Born into conflict, inured to both upheaval and endemic national corruption, the children of the invasion face a perilous future: In 2019, tens of thousands of them marched in the streets, demanding not only jobs and opportunity but also the uprooting of the post-2003 political class. Those protests gave way under COVID-19 pandemic restrictions that further disrupted a school life hollowed out by war. The students now have to contend with what their prospects will be in a country where a quarter of those slightly older than themselves (those under age 25 account for almost two-thirds of Iraq’s 41 million people) have no job — this despite Iraq possessing the world’s fifth largest oil reserves.
“It’s getting worse. I’ve been here for 11 years,” said Adel Jaberi, Sharqiya’s principal. “Every year, the coming generation is worse than the generation that is before it.”
Some of the boys boasted of their brushes with death, speaking over their classmates to tell their story. They recalled Al Taefiya, the blood-soaked era bookended by the U.S.-led invasion and the period before 2010, when sectarian strife between Shiites and Sunni Arabs peaked. One student, 17-year-old Ahmad Dulaimi, told of cousins killed and an uncle kidnapped. Walking down a street in Zafaraniya, the southeast Baghdad neighborhood where he lived, brought back memories of children warning one another of an unclaimed jitheh, or body, hidden around the corner.
“What’s a jitheh?” he remembered asking.
Iraq became a land of jithehs. Islamic State militants swept much of the country in 2014, swatting away U.S.-backed Iraqi forces and almost reaching the gates of Baghdad. They didn’t break through. But the car bombs did: In July 2016, an Islamic State militant drove a refrigerator van loaded with explosives down Karada’s main thoroughfare, less than a mile from the school. When he triggered the bomb, its fireball made infernos out of shopping centers, killing 324 people. It was one of the extremist group’s deadliest bombings.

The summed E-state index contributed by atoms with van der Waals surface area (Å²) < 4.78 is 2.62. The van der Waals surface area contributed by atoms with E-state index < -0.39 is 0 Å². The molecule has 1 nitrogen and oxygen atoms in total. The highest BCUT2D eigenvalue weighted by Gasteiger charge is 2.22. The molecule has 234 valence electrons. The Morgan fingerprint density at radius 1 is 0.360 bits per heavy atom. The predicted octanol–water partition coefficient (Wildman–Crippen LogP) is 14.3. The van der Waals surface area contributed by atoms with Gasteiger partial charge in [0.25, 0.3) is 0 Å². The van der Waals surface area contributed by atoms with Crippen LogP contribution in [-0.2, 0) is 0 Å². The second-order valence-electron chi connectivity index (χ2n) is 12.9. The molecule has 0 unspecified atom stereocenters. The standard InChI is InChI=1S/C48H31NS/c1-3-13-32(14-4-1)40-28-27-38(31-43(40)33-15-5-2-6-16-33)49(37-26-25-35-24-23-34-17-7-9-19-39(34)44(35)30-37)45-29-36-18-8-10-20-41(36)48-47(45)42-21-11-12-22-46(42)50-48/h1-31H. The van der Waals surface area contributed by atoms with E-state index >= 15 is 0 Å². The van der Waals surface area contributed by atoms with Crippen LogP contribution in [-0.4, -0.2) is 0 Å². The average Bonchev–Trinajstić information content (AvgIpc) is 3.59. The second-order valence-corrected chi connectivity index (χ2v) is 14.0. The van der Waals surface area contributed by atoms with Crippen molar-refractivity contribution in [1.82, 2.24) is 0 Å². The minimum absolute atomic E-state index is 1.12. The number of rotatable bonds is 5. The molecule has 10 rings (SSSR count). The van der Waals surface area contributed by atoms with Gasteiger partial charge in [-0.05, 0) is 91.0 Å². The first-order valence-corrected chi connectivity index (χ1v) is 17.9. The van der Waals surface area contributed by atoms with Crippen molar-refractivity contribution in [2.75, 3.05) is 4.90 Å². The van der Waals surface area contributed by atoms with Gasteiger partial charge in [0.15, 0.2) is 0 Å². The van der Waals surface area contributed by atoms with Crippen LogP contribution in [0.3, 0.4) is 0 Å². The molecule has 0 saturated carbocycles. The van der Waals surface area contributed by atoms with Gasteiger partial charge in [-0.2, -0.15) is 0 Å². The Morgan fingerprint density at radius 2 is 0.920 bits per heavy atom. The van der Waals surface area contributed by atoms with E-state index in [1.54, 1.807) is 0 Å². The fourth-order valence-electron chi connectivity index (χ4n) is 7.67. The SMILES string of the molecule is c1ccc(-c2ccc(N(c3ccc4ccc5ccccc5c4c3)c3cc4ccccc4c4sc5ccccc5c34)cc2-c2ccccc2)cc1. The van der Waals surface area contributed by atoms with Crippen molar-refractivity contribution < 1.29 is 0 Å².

“All over Karada there were martyrs,” said Ahmad Salim, 17, a once-diminutive boy made tall by a growth spurt over the last two years. He hoped to become an engineer. “Our street alone had five people killed in that explosion. One of them even had a pregnant wife.”
It had been months since the last car bomb in Baghdad, but he had other concerns these days: the ongoing tensions between the U.S. and Iran-backed Iraqi paramilitary groups. The latter had on occasion fired rockets in the direction of the U.S. Embassy compound, not far from where the teen lived in the Jadriya neighborhood. During one of the attacks, the amateur photographer (“It’s my favorite thing to do. I enjoy it more than football or any other hobby,” he said in a recent interview.) scrambled outside as he heard the buzz of the rocket defense system, catching the lance of tracer fire arcing across the night sky over his house.